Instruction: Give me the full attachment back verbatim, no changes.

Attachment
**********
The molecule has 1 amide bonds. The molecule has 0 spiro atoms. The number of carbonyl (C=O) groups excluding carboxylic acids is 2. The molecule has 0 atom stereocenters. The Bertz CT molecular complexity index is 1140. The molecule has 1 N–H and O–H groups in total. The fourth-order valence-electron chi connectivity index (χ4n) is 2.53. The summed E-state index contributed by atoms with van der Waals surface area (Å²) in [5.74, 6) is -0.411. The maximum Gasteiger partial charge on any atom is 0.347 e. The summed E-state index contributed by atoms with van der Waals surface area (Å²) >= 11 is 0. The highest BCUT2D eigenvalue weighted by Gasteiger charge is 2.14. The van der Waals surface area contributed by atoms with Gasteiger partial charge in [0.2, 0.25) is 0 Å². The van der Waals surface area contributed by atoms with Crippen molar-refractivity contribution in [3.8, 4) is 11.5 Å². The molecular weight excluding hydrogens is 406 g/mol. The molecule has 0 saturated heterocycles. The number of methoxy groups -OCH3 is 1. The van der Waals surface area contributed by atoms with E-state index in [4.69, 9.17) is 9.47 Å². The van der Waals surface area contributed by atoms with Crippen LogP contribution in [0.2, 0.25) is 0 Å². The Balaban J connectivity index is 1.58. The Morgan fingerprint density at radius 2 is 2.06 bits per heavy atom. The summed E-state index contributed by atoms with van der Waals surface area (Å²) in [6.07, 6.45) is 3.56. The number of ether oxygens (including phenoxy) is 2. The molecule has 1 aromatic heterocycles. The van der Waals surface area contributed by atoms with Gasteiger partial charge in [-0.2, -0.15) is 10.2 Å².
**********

The molecule has 1 amide bonds. The molecule has 0 spiro atoms. The number of carbonyl (C=O) groups excluding carboxylic acids is 2. The molecule has 0 atom stereocenters. The Bertz CT molecular complexity index is 1140. The molecule has 1 N–H and O–H groups in total. The fourth-order valence-electron chi connectivity index (χ4n) is 2.53. The summed E-state index contributed by atoms with van der Waals surface area (Å²) in [5.74, 6) is -0.411. The maximum Gasteiger partial charge on any atom is 0.347 e. The summed E-state index contributed by atoms with van der Waals surface area (Å²) >= 11 is 0. The highest BCUT2D eigenvalue weighted by Gasteiger charge is 2.14. The van der Waals surface area contributed by atoms with Gasteiger partial charge in [0.2, 0.25) is 0 Å². The van der Waals surface area contributed by atoms with Crippen molar-refractivity contribution in [3.8, 4) is 11.5 Å². The molecular weight excluding hydrogens is 406 g/mol. The molecule has 0 saturated heterocycles. The number of methoxy groups -OCH3 is 1. The van der Waals surface area contributed by atoms with E-state index in [4.69, 9.17) is 9.47 Å². The van der Waals surface area contributed by atoms with Crippen LogP contribution in [0.2, 0.25) is 0 Å². The Balaban J connectivity index is 1.58. The Morgan fingerprint density at radius 2 is 2.06 bits per heavy atom. The summed E-state index contributed by atoms with van der Waals surface area (Å²) in [6.07, 6.45) is 3.56. The number of ether oxygens (including phenoxy) is 2. The molecule has 1 aromatic heterocycles. The van der Waals surface area contributed by atoms with Gasteiger partial charge in [-0.2, -0.15) is 10.2 Å².